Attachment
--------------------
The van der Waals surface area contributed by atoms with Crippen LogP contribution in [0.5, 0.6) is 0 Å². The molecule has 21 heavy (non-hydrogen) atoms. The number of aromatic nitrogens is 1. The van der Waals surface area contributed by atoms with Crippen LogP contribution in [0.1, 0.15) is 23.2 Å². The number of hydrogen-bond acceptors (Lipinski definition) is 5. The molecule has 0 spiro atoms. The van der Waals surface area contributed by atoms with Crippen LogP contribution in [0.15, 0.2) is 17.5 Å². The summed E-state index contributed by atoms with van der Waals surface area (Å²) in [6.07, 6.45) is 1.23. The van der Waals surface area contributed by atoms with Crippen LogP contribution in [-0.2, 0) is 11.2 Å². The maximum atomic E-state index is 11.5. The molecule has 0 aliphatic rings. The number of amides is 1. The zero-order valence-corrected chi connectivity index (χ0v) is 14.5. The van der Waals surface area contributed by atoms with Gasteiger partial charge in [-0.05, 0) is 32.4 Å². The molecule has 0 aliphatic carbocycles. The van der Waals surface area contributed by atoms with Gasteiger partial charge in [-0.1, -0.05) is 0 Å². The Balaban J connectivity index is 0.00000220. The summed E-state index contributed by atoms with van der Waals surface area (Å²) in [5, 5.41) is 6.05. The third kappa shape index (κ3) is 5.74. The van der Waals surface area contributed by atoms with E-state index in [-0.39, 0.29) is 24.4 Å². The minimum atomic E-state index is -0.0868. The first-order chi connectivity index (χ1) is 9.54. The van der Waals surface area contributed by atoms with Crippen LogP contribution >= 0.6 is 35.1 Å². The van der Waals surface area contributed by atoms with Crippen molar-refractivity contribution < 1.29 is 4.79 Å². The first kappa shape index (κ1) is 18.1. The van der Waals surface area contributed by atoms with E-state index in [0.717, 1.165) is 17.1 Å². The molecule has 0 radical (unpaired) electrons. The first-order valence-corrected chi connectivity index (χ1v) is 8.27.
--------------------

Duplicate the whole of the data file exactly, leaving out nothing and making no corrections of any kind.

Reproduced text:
The van der Waals surface area contributed by atoms with Crippen LogP contribution in [0.5, 0.6) is 0 Å². The molecule has 21 heavy (non-hydrogen) atoms. The number of aromatic nitrogens is 1. The van der Waals surface area contributed by atoms with Crippen LogP contribution in [0.1, 0.15) is 23.2 Å². The number of hydrogen-bond acceptors (Lipinski definition) is 5. The molecule has 0 spiro atoms. The van der Waals surface area contributed by atoms with Crippen LogP contribution in [0.15, 0.2) is 17.5 Å². The summed E-state index contributed by atoms with van der Waals surface area (Å²) in [6.07, 6.45) is 1.23. The van der Waals surface area contributed by atoms with Crippen LogP contribution in [-0.2, 0) is 11.2 Å². The maximum atomic E-state index is 11.5. The molecule has 0 aliphatic rings. The number of amides is 1. The zero-order valence-corrected chi connectivity index (χ0v) is 14.5. The van der Waals surface area contributed by atoms with Gasteiger partial charge in [-0.05, 0) is 32.4 Å². The molecule has 0 aliphatic carbocycles. The van der Waals surface area contributed by atoms with Gasteiger partial charge in [-0.1, -0.05) is 0 Å². The Balaban J connectivity index is 0.00000220. The summed E-state index contributed by atoms with van der Waals surface area (Å²) in [5, 5.41) is 6.05. The third kappa shape index (κ3) is 5.74. The van der Waals surface area contributed by atoms with E-state index in [-0.39, 0.29) is 24.4 Å². The minimum atomic E-state index is -0.0868. The first-order chi connectivity index (χ1) is 9.54. The van der Waals surface area contributed by atoms with Crippen LogP contribution >= 0.6 is 35.1 Å². The van der Waals surface area contributed by atoms with Crippen molar-refractivity contribution < 1.29 is 4.79 Å². The first kappa shape index (κ1) is 18.1. The van der Waals surface area contributed by atoms with E-state index in [0.717, 1.165) is 17.1 Å². The molecule has 0 radical (unpaired) electrons. The first-order valence-corrected chi connectivity index (χ1v) is 8.27.